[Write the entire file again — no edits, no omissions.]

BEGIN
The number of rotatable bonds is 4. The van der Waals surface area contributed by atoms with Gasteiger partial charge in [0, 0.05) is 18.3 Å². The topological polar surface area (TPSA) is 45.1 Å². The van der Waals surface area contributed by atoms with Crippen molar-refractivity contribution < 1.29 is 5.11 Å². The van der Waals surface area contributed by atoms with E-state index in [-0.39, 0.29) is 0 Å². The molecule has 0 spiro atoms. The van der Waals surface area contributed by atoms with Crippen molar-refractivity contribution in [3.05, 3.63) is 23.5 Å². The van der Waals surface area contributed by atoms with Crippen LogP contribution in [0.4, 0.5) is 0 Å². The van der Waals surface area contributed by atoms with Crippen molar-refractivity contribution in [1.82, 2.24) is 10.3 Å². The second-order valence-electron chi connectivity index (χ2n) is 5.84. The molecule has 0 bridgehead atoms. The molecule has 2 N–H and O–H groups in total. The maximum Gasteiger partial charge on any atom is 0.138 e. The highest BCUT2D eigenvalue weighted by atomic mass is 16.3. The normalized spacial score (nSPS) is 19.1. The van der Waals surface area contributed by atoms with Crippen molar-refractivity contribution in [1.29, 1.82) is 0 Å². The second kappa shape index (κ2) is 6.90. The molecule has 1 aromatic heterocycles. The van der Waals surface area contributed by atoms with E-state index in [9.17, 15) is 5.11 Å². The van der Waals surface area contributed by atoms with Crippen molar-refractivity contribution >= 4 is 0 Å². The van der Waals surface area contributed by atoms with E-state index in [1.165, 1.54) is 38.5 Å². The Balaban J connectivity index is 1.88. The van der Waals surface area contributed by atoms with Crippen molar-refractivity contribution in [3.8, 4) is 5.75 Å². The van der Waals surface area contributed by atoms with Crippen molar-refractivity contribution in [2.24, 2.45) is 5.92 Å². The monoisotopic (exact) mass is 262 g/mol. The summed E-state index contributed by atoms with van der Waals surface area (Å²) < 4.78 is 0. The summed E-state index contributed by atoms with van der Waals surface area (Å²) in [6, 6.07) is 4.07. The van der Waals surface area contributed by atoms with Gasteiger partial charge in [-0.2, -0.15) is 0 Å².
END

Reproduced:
The number of rotatable bonds is 4. The van der Waals surface area contributed by atoms with Gasteiger partial charge in [0, 0.05) is 18.3 Å². The topological polar surface area (TPSA) is 45.1 Å². The van der Waals surface area contributed by atoms with Crippen molar-refractivity contribution < 1.29 is 5.11 Å². The van der Waals surface area contributed by atoms with E-state index in [-0.39, 0.29) is 0 Å². The molecule has 0 spiro atoms. The van der Waals surface area contributed by atoms with Crippen molar-refractivity contribution in [3.05, 3.63) is 23.5 Å². The van der Waals surface area contributed by atoms with Crippen LogP contribution in [0.4, 0.5) is 0 Å². The van der Waals surface area contributed by atoms with Crippen molar-refractivity contribution in [1.82, 2.24) is 10.3 Å². The second-order valence-electron chi connectivity index (χ2n) is 5.84. The molecule has 0 bridgehead atoms. The molecule has 2 N–H and O–H groups in total. The maximum Gasteiger partial charge on any atom is 0.138 e. The highest BCUT2D eigenvalue weighted by atomic mass is 16.3. The normalized spacial score (nSPS) is 19.1. The van der Waals surface area contributed by atoms with Crippen molar-refractivity contribution in [1.29, 1.82) is 0 Å². The second kappa shape index (κ2) is 6.90. The molecule has 1 aromatic heterocycles. The van der Waals surface area contributed by atoms with E-state index in [9.17, 15) is 5.11 Å². The van der Waals surface area contributed by atoms with Crippen molar-refractivity contribution >= 4 is 0 Å². The van der Waals surface area contributed by atoms with E-state index in [1.165, 1.54) is 38.5 Å². The Balaban J connectivity index is 1.88. The van der Waals surface area contributed by atoms with Crippen molar-refractivity contribution in [3.8, 4) is 5.75 Å². The van der Waals surface area contributed by atoms with Crippen molar-refractivity contribution in [2.24, 2.45) is 5.92 Å². The monoisotopic (exact) mass is 262 g/mol. The summed E-state index contributed by atoms with van der Waals surface area (Å²) < 4.78 is 0. The summed E-state index contributed by atoms with van der Waals surface area (Å²) in [6, 6.07) is 4.07. The van der Waals surface area contributed by atoms with Gasteiger partial charge in [-0.2, -0.15) is 0 Å².